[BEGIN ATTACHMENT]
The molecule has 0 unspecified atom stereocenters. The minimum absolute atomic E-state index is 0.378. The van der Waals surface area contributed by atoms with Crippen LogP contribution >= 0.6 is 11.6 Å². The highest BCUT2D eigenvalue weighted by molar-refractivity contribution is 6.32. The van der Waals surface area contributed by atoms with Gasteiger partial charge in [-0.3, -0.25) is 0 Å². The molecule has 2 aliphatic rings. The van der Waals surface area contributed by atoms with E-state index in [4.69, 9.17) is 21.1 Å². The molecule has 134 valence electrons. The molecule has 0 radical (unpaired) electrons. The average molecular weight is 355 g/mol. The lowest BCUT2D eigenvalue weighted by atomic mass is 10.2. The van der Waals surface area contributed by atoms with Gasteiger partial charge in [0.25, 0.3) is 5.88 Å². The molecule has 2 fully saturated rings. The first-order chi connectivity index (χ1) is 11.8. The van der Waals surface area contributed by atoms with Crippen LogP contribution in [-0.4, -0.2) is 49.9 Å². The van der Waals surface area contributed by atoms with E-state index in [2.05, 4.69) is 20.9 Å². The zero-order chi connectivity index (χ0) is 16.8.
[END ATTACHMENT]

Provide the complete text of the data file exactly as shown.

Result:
The molecule has 0 unspecified atom stereocenters. The minimum absolute atomic E-state index is 0.378. The van der Waals surface area contributed by atoms with Crippen LogP contribution >= 0.6 is 11.6 Å². The highest BCUT2D eigenvalue weighted by molar-refractivity contribution is 6.32. The van der Waals surface area contributed by atoms with Gasteiger partial charge in [-0.3, -0.25) is 0 Å². The molecule has 2 aliphatic rings. The van der Waals surface area contributed by atoms with E-state index in [4.69, 9.17) is 21.1 Å². The molecule has 134 valence electrons. The molecule has 0 radical (unpaired) electrons. The average molecular weight is 355 g/mol. The lowest BCUT2D eigenvalue weighted by atomic mass is 10.2. The van der Waals surface area contributed by atoms with Gasteiger partial charge in [0.25, 0.3) is 5.88 Å². The molecule has 2 fully saturated rings. The first-order chi connectivity index (χ1) is 11.8. The van der Waals surface area contributed by atoms with Crippen LogP contribution in [-0.4, -0.2) is 49.9 Å². The van der Waals surface area contributed by atoms with E-state index in [2.05, 4.69) is 20.9 Å². The zero-order chi connectivity index (χ0) is 16.8.